Based on SAMHSA’s (Substance Abuse & Mental Health Services Administration), annual admissions to substance abuse treatment for primary heroin abuse increased from 228,000 in 1995 to 254,000 in 2005. However, the proportion of primary heroin admissions remained steady at about 14% to 15% of all substance abuse treatment admissions.
The Drug and Alcohol Information System from SAMHSA states that there was a shift in the age at admission of primary heroin injection versus inhalation admissions. In 1995, 37 percent of primary heroin inhalation admissions were younger than 30 years of age at admission; by 2005, this proportion decreased to 22 percent (Figure 2). In contrast, 18 percent of primary heroin injection admissions were younger than 30 years of age at admission in 1995; by 2005, this proportion increased to 36 percent.
Primary Admissions, by age group and route of Admission: 1995 and 2005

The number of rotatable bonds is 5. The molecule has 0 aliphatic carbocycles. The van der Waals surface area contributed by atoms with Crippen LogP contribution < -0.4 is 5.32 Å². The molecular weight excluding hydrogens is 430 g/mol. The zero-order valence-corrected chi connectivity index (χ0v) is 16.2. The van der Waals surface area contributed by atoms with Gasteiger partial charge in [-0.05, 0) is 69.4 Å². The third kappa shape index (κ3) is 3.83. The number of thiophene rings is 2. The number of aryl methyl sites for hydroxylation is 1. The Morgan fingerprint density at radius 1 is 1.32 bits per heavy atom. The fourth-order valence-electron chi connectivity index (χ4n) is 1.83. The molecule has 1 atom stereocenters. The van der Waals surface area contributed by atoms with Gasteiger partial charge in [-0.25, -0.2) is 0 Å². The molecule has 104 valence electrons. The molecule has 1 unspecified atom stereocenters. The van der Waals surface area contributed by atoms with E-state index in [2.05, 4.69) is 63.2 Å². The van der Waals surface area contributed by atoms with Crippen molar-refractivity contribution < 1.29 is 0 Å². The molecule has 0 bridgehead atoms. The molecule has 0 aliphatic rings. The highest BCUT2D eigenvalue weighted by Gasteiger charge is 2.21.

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Heroin use by Students, 2005:
** “Lifetime” refers to use at least once during a respondent’s lifetime. “Annual” refers to use at least once during the year preceding an individual’s response to the survey. “30-day” refers to use at least once during the 30 days preceding an individual’s response to the survey.
According to a 2008 Centers for Disease Control testimony, The mortality rates from unintentional drug overdose (not including alcohol) have risen steadily since the early 1970s, and over the past ten years they have reached historic highs. Rates are currently 4 to 5 times higher than the rates during the “black tar” heroin epidemic in the mid-1970s and more than twice what they were during the peak years of crack cocaine in the early 1990s. The rate shown for 2005 translates into 22,400 unintentional and intentional drug overdose deaths. To put this in context, just over 17,000 homicides occurred in 2005. The number of drug overdose deaths does not yet exceed the number of motor vehicle crash deaths overall, but for the first time more people in the 45-54 age group now die of drug overdoses than from traffic crashes.
|DEA Drug Seizures|
|Source: U.S. Drug Enforcement Administration official website|